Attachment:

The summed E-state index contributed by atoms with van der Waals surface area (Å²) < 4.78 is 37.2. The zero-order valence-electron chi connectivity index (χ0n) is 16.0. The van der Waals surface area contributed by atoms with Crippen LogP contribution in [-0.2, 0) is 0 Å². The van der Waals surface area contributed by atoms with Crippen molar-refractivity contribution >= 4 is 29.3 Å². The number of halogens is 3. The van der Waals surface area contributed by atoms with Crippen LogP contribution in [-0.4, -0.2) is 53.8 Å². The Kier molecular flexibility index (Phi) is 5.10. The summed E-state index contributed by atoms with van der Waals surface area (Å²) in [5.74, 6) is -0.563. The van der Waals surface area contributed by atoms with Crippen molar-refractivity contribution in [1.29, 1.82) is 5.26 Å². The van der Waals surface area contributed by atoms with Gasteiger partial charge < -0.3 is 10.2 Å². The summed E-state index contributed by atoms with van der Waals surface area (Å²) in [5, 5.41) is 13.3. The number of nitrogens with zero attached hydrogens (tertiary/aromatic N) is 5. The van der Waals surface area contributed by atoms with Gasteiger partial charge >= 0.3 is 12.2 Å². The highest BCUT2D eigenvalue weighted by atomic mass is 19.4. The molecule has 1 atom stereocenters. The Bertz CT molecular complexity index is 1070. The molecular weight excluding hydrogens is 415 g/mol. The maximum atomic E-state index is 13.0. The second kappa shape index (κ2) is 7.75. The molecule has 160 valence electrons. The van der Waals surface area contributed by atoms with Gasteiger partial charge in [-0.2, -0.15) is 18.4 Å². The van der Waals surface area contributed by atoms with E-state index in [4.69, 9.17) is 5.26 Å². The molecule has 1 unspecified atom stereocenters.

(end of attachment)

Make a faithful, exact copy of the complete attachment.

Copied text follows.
The summed E-state index contributed by atoms with van der Waals surface area (Å²) < 4.78 is 37.2. The zero-order valence-electron chi connectivity index (χ0n) is 16.0. The van der Waals surface area contributed by atoms with Crippen LogP contribution in [-0.2, 0) is 0 Å². The van der Waals surface area contributed by atoms with Crippen molar-refractivity contribution >= 4 is 29.3 Å². The number of halogens is 3. The van der Waals surface area contributed by atoms with Crippen LogP contribution in [-0.4, -0.2) is 53.8 Å². The Kier molecular flexibility index (Phi) is 5.10. The summed E-state index contributed by atoms with van der Waals surface area (Å²) in [5.74, 6) is -0.563. The van der Waals surface area contributed by atoms with Crippen molar-refractivity contribution in [1.29, 1.82) is 5.26 Å². The van der Waals surface area contributed by atoms with Gasteiger partial charge < -0.3 is 10.2 Å². The summed E-state index contributed by atoms with van der Waals surface area (Å²) in [5, 5.41) is 13.3. The number of nitrogens with zero attached hydrogens (tertiary/aromatic N) is 5. The van der Waals surface area contributed by atoms with Gasteiger partial charge >= 0.3 is 12.2 Å². The highest BCUT2D eigenvalue weighted by atomic mass is 19.4. The molecule has 1 atom stereocenters. The Bertz CT molecular complexity index is 1070. The molecular weight excluding hydrogens is 415 g/mol. The maximum atomic E-state index is 13.0. The second kappa shape index (κ2) is 7.75. The molecule has 160 valence electrons. The van der Waals surface area contributed by atoms with Gasteiger partial charge in [-0.2, -0.15) is 18.4 Å². The van der Waals surface area contributed by atoms with E-state index in [4.69, 9.17) is 5.26 Å². The molecule has 1 unspecified atom stereocenters.